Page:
What I Just Read: Starclimber

I loved Kenneth Oppel’s previous books in this series, Airborn and Skybreaker. And I enjoyed this one–but not as much.

Don’t get me wrong, it was great to catch up with Matt and Kate. But I just couldn’t quite suspend my disbelief at the notion of the successful launch of a space elevator cable using what’s essentially early 20th-century technology, even given that it’s based on some exotic material harvested from meteorites. At times the physics of zero-G didn’t ring quite true (not enough distinction between weight and mass–sure, you’re weightless in zero-G, but you’ve still got mass, so, for instance, tugging on an umbilical with an astronaut at the end of it is still going to produce resistance until the astronaut is in motion; weightlessness doesn’t turn him into a helium balloon). And while I was willing to grant the bizarre upper-atmosphere creatures featured in the previous books, filling space with the equivalent of plankton and whales…sorry, can’t buy it. Although if space were that full of living creatures, I guess you wouldn’t need to go looking for dark matter to make up the missing mass…

I guess you could say the cable on which my disbelief was suspended snapped sometime before I came to the end of the story, although I did appreciate the passing mention of Moose Jaw.

Still a good book–but not as good as the first two. IMHO.

Up next on my agenda: Midnight Never Come by Marie Brennan.

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    • Edward Willett on September 30, 2008 at 6:13 am
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    I’ve had exactly the same reaction. Everything I really enjy about Kenneth Oppel’s books, I find even more of, on a grander scale, in Karl’s. Good books, all of them–but I think Karl’s are actually better, and though not published as YA, certainly should appeal to teen readers.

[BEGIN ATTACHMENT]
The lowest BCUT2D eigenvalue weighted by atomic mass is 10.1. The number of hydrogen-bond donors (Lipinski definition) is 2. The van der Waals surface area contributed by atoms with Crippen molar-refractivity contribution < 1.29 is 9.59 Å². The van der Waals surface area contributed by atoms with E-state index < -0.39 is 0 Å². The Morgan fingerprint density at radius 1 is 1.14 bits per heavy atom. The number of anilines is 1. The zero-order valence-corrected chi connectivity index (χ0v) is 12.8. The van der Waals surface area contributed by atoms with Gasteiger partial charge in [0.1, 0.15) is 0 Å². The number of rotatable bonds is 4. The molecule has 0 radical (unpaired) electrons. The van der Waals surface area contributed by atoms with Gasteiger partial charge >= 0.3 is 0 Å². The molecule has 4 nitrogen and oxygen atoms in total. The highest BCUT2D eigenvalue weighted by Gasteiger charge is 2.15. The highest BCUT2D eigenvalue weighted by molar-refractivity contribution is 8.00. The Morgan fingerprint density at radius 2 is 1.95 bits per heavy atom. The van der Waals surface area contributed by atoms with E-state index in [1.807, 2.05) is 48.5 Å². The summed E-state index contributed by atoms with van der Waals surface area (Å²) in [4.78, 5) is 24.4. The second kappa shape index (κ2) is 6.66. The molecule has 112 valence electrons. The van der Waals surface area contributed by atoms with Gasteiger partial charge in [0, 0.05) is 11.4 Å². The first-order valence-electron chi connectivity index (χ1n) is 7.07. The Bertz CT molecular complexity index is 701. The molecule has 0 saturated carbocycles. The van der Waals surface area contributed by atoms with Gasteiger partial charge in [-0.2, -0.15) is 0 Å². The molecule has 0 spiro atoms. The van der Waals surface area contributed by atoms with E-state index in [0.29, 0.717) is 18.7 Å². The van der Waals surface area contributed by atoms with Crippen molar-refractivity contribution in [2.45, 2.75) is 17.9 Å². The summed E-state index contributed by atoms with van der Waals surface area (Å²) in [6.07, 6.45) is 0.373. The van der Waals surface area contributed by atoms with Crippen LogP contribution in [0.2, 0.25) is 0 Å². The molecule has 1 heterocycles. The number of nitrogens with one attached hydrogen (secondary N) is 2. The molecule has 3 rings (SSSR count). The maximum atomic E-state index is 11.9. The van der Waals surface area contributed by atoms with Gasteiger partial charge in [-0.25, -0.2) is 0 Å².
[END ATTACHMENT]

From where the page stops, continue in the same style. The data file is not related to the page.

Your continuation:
• Robert on September 30, 2008 at 3:18 am
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    I loved the first book, liked the second okay, so am now worried from your review that there is a downward trend evident…. I got that feeling just looking at the cover and blurb. The astronaut thing just didn’t seem consistent with the rest of the world he was building. But we’ll see.

    But I’m having a more fundamental problem with the series. Much as I admired the first book especially, I can’t help but feel that it falls far short of Karl Schroeder’s Virga series. You want daring-do adventure? Karl does it better. You want pirates, by god, Karl gives you pirates! There are a lot of parallels between the two series, and granted that Karl has a bit more wiggle room given that the books are intended for a more adult audience, but it bugs me that Schroeder is not even considered for a GG because he is classed as a genre writer, while Oppel is sold in Costco because he is somehow more respectable. Who decides these things? Oppel is great and deserved his GG, and I am delighted to see so many copies moving out the door, but for heavens sake, shouldn’t at least a bit of that traffic go for Virga too?

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